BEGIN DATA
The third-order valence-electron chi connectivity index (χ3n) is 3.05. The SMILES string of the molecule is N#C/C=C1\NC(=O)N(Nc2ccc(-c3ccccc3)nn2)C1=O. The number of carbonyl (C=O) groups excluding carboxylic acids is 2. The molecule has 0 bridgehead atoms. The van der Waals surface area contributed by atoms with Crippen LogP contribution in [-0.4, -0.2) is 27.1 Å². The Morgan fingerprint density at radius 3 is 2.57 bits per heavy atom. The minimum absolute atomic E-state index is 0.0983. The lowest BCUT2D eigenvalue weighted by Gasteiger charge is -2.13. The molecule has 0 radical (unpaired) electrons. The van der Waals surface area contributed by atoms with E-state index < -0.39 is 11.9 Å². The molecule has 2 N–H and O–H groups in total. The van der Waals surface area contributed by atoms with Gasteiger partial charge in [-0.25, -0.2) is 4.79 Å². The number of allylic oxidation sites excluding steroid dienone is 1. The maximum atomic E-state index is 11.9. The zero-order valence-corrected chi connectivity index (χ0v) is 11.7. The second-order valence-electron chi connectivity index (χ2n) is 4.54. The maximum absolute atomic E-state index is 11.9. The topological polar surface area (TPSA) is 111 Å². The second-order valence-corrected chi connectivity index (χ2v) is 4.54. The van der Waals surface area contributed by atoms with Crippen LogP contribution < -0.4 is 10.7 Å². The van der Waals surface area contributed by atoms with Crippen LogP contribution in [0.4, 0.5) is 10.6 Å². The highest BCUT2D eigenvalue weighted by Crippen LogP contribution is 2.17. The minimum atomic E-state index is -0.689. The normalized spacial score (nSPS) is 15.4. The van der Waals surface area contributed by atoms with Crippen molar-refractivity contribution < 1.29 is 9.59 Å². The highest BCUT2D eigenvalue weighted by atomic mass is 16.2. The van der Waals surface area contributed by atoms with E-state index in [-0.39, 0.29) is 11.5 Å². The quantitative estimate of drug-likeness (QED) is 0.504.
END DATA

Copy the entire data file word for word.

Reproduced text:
The third-order valence-electron chi connectivity index (χ3n) is 3.05. The SMILES string of the molecule is N#C/C=C1\NC(=O)N(Nc2ccc(-c3ccccc3)nn2)C1=O. The number of carbonyl (C=O) groups excluding carboxylic acids is 2. The molecule has 0 bridgehead atoms. The van der Waals surface area contributed by atoms with Crippen LogP contribution in [-0.4, -0.2) is 27.1 Å². The Morgan fingerprint density at radius 3 is 2.57 bits per heavy atom. The minimum absolute atomic E-state index is 0.0983. The lowest BCUT2D eigenvalue weighted by Gasteiger charge is -2.13. The molecule has 0 radical (unpaired) electrons. The van der Waals surface area contributed by atoms with E-state index < -0.39 is 11.9 Å². The molecule has 2 N–H and O–H groups in total. The van der Waals surface area contributed by atoms with Gasteiger partial charge in [-0.25, -0.2) is 4.79 Å². The number of allylic oxidation sites excluding steroid dienone is 1. The maximum atomic E-state index is 11.9. The zero-order valence-corrected chi connectivity index (χ0v) is 11.7. The second-order valence-electron chi connectivity index (χ2n) is 4.54. The maximum absolute atomic E-state index is 11.9. The topological polar surface area (TPSA) is 111 Å². The second-order valence-corrected chi connectivity index (χ2v) is 4.54. The van der Waals surface area contributed by atoms with Crippen LogP contribution < -0.4 is 10.7 Å². The van der Waals surface area contributed by atoms with Crippen LogP contribution in [0.4, 0.5) is 10.6 Å². The highest BCUT2D eigenvalue weighted by Crippen LogP contribution is 2.17. The minimum atomic E-state index is -0.689. The normalized spacial score (nSPS) is 15.4. The van der Waals surface area contributed by atoms with Crippen molar-refractivity contribution < 1.29 is 9.59 Å². The highest BCUT2D eigenvalue weighted by atomic mass is 16.2. The van der Waals surface area contributed by atoms with E-state index in [-0.39, 0.29) is 11.5 Å². The quantitative estimate of drug-likeness (QED) is 0.504.